Santa Rosa Symphony conductor candidate Andrew Grams a multitasker at heart
Baltimore native Andrew Grams started multitasking at an early age. While studying conducting at the Curtis Institute of Music in Philadelphia, for example, the Juilliard-trained violinist was also hopping on trains to perform with the New York City Ballet Orchestra.
So the diverse challenges of directing a modern symphony orchestra - equal parts baton technique, public speaking and community outreach - do not daunt the 40-year-old conductor, who currently serves as the fourth music director of the 67-year-old Elgin Symphony Orchestra in Elgin, Illinois, just 35 miles northwest of Chicago. The orchestra is roughly the size of the Santa Rosa Symphony and draws upon musicians from all over the region.
Grams will lead the Santa Rosa Symphony this Saturday through Dec. 4 at Weill Hall during a program of Berlioz, Ravel and Rachmaninoff entitled “A Luscious Euro Sound.” The conductor is the third of five finalists trying out this season to succeed Music Director Bruno Ferrandis (other interviews and reviews so far can be viewed at pressdemocrat.com).
In addition to his in-depth string knowledge, Grams is known for creating a close relationship with the community, which has translated into a successful run so far with the Elgin Symphony.
“As time goes on, I have found more and more of my time being used in community development and relationship building rather than sitting in one’s cave, poring over scores and searching them for the deepest meaning,” Grams said in a phone interview. “I’ve dedicated myself to that in Elgin … and I am happy to say that over the course of my four-year tenure, we have grown both audience and revenue every single year.”
The Elgin Symphony Orchestra sold the highest average number of classical concert tickets in its history during the 2016-17 season, according to the Chicago Tribune. Grams believes the success of the orchestra is in part because of his personal accessibility.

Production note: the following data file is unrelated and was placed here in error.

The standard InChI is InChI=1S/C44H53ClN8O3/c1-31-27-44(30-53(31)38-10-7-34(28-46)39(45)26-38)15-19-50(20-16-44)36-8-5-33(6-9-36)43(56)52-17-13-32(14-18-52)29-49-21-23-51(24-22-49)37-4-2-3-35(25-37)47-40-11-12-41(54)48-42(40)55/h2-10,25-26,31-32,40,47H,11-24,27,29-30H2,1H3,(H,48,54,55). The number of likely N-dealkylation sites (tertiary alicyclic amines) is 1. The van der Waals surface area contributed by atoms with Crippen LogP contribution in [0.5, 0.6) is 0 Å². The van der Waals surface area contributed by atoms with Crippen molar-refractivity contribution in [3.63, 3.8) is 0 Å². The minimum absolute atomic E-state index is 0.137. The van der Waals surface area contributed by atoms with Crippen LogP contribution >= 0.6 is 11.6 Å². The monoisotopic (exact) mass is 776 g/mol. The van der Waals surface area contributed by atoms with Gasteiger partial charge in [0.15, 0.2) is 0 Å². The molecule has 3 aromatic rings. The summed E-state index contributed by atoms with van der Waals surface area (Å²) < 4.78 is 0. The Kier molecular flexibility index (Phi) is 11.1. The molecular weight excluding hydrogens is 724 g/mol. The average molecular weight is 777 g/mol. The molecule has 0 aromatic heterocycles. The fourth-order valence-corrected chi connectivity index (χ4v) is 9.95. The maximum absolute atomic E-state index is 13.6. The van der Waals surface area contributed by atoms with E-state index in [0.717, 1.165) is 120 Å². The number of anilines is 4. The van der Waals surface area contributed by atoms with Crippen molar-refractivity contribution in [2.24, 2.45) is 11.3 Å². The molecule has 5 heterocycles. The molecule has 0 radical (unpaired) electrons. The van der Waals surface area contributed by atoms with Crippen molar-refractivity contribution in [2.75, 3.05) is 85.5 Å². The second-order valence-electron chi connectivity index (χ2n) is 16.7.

“One of the things that I like to do is to get rid of the idea, the stigma, that exists in most people’s minds about what going to a symphony is,” he said. “I strive in my communication ... to make everyone know that music is for everyone. All should feel welcome.”
Grams, who served as assistant conductor of the Cleveland Orchestra for three years, guest conducts all over the world, from the Montreal Symphony Orchestra and BBC Symphony Orchestra London to the Oslo Philharmonic. His conducting style is elegant and animated, ranging from power punches to smooth balletic sways.
Here is our edited interview with Grams, who was named the 2015 Conductor of the Year by the Illinois Council of Orchestras:
What will the symphony musicians enjoy about working with you?
I create a working atmosphere that is positive and encouraging. The most important thing, and the thing that translates into an exciting performance, is when everybody strives for something that lies just beyond their easy grasp. It’s about trying to find that expressive region, where people are doing everything correctly …but striving for higher levels of the particular qualities required by the music, whether it be clarity, atmosphere or sustained intensity.
What ideas do you have to engage and grow the audience here, and can you give an example of what you’ve already done with other orchestras?
Since I’ve only had one orchestra, my experience is limited … but I am a person who is encouraging and inviting and warm and welcoming. I strive in my communication, whether it be in print or one-on-one conversations or speaking to the audience from the stage, to make everyone know that the music is for everyone … and if you come, you can come as you are and the only thing we ask is to come with open ears. Everybody has permission to not like what they’ve heard and to feel as if they can express that.
One of the things I’ve tried to do is to make sure I and the community establish trust. I am going to make sure they hear what they really like to hear, and also, that if I give them things that they don’t recognize, that they trust me that I’m not going to throw them into the deep end of the pool without some sort of floaties on the arm … And I always try to give the audience a framework for understanding.
What is your programming philosophy and how do you plan to keep concerts exciting for everyone?
This goes hand and hand with community relations and with me being who I am. I like to program stuff that I think is cool … a lot of the stuff that I think is cool, everybody else thinks is cool as well. So I’m not introducing wildly new, crazy, off-the-wall things.